It might be safer to do a pipe transfer saving all recordings (see MFS Tools README, RESTORE section) and using the -xp, -r 0 and -s 128 options to move everything onto the new drive, expanding swap (will need to use one of the repair methods at the top) and then, once the new drive is verified, mfsadd the old drive as the B drive.
Actually, I thought about doing that...

If I just run mfsadd to partition the 160G drive, then I really don't have the ability to create another swap partition before (since mfsadd would wipe it out) or after (no space left on new drive) I run it. I wish I had selected 128M swap size when I upgraded the first time, but didn't see the need to at that time...

I may just hold off on adding the 160G for a little while. I have a bunch of recordings that I'd prefer to keep, so that is my top priority at the moment.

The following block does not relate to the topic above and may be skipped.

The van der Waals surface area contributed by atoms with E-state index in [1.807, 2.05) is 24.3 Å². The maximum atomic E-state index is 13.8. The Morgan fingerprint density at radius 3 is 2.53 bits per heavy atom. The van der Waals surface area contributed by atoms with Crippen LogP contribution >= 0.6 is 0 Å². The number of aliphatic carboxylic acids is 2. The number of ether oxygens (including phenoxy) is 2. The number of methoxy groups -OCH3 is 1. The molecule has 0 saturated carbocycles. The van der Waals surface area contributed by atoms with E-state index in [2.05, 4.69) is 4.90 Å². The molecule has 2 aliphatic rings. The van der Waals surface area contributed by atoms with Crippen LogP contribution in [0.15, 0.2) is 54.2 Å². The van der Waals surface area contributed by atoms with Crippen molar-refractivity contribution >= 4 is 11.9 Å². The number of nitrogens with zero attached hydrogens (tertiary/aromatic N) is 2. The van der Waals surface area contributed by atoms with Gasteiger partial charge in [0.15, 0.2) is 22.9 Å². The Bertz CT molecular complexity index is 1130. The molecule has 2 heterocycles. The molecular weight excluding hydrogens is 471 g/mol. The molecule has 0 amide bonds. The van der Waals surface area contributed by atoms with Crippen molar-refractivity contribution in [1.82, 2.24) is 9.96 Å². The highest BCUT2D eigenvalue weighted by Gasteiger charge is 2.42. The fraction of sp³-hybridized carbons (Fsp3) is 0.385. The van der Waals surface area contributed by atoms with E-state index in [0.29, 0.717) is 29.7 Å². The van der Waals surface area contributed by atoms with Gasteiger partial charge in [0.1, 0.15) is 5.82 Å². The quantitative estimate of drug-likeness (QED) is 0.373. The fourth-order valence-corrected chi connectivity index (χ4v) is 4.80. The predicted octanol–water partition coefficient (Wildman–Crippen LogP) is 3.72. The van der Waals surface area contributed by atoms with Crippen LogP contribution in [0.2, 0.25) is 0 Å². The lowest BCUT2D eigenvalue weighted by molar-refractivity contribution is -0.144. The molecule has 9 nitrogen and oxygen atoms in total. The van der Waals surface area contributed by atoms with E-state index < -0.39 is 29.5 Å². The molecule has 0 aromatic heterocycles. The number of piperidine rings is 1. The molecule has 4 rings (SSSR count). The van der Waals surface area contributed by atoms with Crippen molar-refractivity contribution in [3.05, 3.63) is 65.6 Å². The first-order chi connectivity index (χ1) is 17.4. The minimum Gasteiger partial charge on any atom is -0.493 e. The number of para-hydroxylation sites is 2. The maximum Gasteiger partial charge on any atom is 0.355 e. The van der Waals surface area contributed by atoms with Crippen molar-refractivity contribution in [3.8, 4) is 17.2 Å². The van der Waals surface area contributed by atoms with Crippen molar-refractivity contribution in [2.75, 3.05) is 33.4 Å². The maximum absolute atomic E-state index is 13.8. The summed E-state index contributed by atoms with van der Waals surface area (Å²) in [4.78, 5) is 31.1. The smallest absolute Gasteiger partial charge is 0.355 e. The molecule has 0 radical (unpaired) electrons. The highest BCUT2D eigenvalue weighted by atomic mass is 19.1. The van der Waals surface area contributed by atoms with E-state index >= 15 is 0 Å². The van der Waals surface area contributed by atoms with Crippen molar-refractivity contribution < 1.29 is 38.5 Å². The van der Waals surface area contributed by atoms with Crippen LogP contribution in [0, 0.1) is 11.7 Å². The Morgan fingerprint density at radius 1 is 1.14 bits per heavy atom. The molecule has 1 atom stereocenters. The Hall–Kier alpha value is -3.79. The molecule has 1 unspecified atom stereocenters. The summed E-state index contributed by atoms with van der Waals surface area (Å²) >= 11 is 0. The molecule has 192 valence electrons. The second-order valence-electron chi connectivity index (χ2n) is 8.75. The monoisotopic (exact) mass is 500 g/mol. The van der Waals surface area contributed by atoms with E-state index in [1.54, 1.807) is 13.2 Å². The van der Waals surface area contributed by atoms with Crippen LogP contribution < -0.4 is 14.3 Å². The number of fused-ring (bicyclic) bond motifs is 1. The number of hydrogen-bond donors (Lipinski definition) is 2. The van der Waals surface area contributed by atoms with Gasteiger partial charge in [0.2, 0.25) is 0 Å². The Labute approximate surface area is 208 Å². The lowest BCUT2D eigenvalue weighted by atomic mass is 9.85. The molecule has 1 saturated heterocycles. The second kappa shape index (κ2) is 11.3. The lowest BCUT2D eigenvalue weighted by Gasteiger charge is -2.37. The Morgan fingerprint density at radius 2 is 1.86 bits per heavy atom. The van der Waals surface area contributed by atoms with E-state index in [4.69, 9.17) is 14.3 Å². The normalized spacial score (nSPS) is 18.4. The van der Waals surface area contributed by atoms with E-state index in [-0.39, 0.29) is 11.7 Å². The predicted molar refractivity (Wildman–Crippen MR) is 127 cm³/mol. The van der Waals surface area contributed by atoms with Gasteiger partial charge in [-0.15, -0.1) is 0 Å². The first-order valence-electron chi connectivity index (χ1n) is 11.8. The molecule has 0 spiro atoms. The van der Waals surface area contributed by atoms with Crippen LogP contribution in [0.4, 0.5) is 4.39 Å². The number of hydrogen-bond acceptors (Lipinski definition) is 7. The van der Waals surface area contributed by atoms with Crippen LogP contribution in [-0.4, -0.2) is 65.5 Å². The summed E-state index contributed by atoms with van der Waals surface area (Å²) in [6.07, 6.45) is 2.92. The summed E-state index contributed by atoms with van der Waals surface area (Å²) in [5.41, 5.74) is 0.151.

Maybe by then Tiger will get back from vacation or from doing REAL work and can look into this stuff.



Steve
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Old 08-15-2002, 12:29 PM   #78
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The backup image is a stripped down, formerly upgraded, 20 hour image. (The original upgrade was to 100gb - my understanding is that the -s was required in order to destroy the expanded partitions and let everything be done over). When I restored via -x, it created a new pair of MFS partitions to fit the 40gb drive I was dropping back on to.

If you like, I can re-run the process tonight without -x in the restore and confirm that only a base 20 hour image is restored, and rerun afterwards with mfsadd -x -r 0 /dev/hdb. (Running mfsinfo in between to get the particulars.)